Well, hello there. Yeah, guess it has been a while, and the blog was starting to resemble one of those abandoned houses Time Magazine is writing about – you know, not taken down, but not maintained, just a withered reminder of the glory that once was and we all hope could return.

So in that spirit, and appropriate to the upcoming holiday, the topic at hand for this post is: zombies.

I had set out to write this entry after reading about the Night of the Stripping Dead, but before I could, I encountered last week’s Savage Love article, which featured a question form a reader regarding the ethic of – you guessed it – zombie sex (you’ll have to scroll down for it).

In case you missed that, someone wrote to a national sex columnist to get advice on the morality of having sexual intercourse with the living dead.

Seriously, people.

All of this reinforces a question I’ve been asking myself lately: has the zombie phenomenon hit its peak?

Of course, a lot of this ties into the release of the movie Zombieland – which, despite its use of the modern running zombie is hilarious and worth seeing. Interestingly, it seems that whoever did the marketing for that movie knew their stuff, as I’ve seen the movie promoted by several Zombie Walk groups (including

Detroit’s own). And with AMC producing a televised version of Image Comics’ series The Walking Dead, it seems the march of the pop culture undead is going to be a hard to put down as the monsters themselves. (In this case it may not be a bad thing, since if the show turns out even half as good as the book, it’ll be one of the best series on TV). And lest we forget, while you’re waiting for the show you can always read some zombiefied Jane Austen.

Yes, everywhere you look, there be zombies.

But why does there seem to be this tendency of late to turn everything into a phenomenon anyway? Time was, you could be into pirates or ninjas or robots or primates or whatever it was, and it wasn’t a big deal, it was just what you were into. Mainly because you were ten, and ninjas were the baddest-ass thing you’d ever heard of in your entire decade-long life. But now, it doesn’t seem to be enough to just like, say, pirates. You have to be “OMG!! Pirates!!!” Everything becomes this grand statement pop cultural identity.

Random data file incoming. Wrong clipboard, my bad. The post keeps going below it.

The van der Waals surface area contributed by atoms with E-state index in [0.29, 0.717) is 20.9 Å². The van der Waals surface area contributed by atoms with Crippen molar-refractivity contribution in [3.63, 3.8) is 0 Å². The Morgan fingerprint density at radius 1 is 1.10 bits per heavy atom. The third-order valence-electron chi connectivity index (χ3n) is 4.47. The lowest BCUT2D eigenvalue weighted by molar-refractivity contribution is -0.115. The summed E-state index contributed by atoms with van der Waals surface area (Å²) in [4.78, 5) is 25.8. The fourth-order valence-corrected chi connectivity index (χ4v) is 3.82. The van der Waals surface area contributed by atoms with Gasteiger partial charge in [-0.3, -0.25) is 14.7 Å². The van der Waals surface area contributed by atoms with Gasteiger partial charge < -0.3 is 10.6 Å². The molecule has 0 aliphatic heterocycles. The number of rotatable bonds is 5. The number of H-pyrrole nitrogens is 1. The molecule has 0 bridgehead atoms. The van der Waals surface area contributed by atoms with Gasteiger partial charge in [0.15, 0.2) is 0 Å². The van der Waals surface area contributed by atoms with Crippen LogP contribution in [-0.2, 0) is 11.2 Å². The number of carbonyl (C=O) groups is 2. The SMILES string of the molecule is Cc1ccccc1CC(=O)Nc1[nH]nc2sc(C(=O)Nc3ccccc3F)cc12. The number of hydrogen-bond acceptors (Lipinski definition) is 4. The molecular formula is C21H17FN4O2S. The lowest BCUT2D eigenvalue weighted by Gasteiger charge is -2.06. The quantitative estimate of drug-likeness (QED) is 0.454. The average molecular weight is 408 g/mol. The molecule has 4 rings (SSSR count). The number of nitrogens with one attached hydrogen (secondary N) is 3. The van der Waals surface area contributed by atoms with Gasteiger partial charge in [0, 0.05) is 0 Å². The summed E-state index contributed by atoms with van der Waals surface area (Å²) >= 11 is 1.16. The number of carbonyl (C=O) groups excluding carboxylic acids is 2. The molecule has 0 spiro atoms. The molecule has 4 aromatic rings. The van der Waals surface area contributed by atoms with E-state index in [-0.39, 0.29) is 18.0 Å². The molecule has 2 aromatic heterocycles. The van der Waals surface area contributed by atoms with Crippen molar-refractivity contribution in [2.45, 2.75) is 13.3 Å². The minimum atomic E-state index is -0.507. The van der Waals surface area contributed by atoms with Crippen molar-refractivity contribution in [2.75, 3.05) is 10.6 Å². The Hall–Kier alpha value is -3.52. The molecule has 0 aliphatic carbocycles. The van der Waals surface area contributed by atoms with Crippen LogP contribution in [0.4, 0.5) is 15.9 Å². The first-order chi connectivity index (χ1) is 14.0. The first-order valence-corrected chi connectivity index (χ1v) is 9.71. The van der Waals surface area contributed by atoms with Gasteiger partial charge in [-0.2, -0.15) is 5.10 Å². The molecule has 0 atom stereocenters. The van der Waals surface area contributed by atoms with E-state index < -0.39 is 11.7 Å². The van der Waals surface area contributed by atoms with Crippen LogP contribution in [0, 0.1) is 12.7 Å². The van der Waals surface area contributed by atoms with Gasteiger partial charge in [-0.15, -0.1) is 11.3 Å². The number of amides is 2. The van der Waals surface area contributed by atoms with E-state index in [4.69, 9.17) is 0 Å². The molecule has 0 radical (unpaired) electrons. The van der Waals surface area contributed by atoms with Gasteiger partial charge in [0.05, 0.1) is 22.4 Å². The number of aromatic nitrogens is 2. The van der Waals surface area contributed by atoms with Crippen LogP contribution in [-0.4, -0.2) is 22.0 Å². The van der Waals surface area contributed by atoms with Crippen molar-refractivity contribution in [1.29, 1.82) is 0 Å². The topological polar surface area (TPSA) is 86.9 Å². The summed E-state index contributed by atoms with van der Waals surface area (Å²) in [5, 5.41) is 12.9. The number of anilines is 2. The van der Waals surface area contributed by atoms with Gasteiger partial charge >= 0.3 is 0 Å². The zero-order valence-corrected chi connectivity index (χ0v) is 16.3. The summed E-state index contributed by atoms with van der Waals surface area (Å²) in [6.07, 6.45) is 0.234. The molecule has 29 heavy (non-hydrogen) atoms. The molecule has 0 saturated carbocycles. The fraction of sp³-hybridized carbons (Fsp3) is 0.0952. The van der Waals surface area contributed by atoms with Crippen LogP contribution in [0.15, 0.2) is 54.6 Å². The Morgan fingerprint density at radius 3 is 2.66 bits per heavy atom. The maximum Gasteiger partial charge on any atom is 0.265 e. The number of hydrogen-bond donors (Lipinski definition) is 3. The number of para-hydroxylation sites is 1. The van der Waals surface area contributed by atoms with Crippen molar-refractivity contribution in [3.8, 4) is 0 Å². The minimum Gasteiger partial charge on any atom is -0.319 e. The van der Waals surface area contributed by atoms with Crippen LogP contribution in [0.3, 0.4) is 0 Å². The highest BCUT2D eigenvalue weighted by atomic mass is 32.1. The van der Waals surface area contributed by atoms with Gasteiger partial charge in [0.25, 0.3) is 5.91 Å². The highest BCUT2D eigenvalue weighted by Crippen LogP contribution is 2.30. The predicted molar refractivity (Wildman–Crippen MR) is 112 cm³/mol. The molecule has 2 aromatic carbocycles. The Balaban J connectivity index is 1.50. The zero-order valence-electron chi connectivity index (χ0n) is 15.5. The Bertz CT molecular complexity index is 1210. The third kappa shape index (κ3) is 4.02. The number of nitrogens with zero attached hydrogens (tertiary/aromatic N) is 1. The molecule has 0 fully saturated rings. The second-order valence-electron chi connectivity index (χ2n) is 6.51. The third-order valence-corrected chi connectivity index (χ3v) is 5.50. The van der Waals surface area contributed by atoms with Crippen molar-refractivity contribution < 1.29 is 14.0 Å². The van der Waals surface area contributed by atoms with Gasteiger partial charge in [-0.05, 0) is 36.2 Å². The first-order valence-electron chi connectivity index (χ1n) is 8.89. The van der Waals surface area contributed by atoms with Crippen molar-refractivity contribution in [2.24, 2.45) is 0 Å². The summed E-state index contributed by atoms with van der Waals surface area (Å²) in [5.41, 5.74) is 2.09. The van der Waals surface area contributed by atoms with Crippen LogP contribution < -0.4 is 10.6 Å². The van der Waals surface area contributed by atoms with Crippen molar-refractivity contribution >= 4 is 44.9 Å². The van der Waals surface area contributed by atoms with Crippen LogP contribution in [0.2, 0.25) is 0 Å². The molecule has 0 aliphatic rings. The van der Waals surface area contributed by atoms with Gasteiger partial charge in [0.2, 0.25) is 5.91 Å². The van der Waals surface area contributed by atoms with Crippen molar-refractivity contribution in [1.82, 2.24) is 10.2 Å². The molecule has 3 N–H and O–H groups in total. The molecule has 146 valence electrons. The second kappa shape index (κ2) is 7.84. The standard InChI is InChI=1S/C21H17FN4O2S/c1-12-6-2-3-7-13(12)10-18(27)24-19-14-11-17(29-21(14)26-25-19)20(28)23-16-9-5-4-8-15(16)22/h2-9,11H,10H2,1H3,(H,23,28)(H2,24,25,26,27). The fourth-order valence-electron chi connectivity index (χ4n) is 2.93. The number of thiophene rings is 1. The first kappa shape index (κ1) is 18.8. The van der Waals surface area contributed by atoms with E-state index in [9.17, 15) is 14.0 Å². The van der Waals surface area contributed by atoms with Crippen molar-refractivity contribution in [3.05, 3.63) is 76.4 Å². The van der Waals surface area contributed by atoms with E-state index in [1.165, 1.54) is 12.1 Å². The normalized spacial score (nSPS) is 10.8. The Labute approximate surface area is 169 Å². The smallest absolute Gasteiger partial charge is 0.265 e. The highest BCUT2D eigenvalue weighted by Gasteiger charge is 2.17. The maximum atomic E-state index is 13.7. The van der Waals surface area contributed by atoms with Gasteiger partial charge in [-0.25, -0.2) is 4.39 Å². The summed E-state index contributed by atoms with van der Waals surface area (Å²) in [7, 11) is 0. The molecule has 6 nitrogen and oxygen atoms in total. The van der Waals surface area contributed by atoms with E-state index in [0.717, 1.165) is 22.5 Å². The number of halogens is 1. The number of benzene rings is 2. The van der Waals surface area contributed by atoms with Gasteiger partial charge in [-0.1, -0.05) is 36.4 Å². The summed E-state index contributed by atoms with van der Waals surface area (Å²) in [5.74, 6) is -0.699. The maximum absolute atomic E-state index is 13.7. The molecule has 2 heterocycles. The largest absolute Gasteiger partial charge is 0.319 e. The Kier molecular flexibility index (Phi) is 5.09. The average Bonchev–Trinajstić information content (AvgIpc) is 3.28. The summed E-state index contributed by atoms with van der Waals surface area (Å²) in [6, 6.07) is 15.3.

To further illustrate this, I give you a prime example: bacon. Once it was simply fried pig flesh that many people enjoyed at meals. Then came Baconnaise, and all its offshoots. Then the April Fool’s Day joke Bacon Lube, which proved so popular it became a real item. There are bacon t-shirts. I’ve seen a Beer and Bacon happy hour at some hipster bar. That thing that used to be just to make you stop being hungry? It’s now something you show off to demonstrate your hipness.

This could be a result of the constant barrage of cultural input we get. If you’re some artist or Hollywood executive trying to cut through the endless sea of stimuli to get your product/creation/message across, and you see some wave that people are actually paying attention to (especially if those people are in your target demographic), well, wouldn’t you try to ride it as far as you could?

Or maybe it’s just that I’m not used to the things I like being mainstream. It’s kind of like watching a band go from playing dive bars to packing stadiums – you’re happy for them, but it’s just not the same. Then you start saying how they’re not as good anymore, and anyway none of the new fans get the band like you do.

But I digress…

Now the question is, with vampires making a comeback, will the zombie be pushed out of the undead spotlight? After all, what could possibly be a bigger draw than a bunch of shuffling, rotting corpses?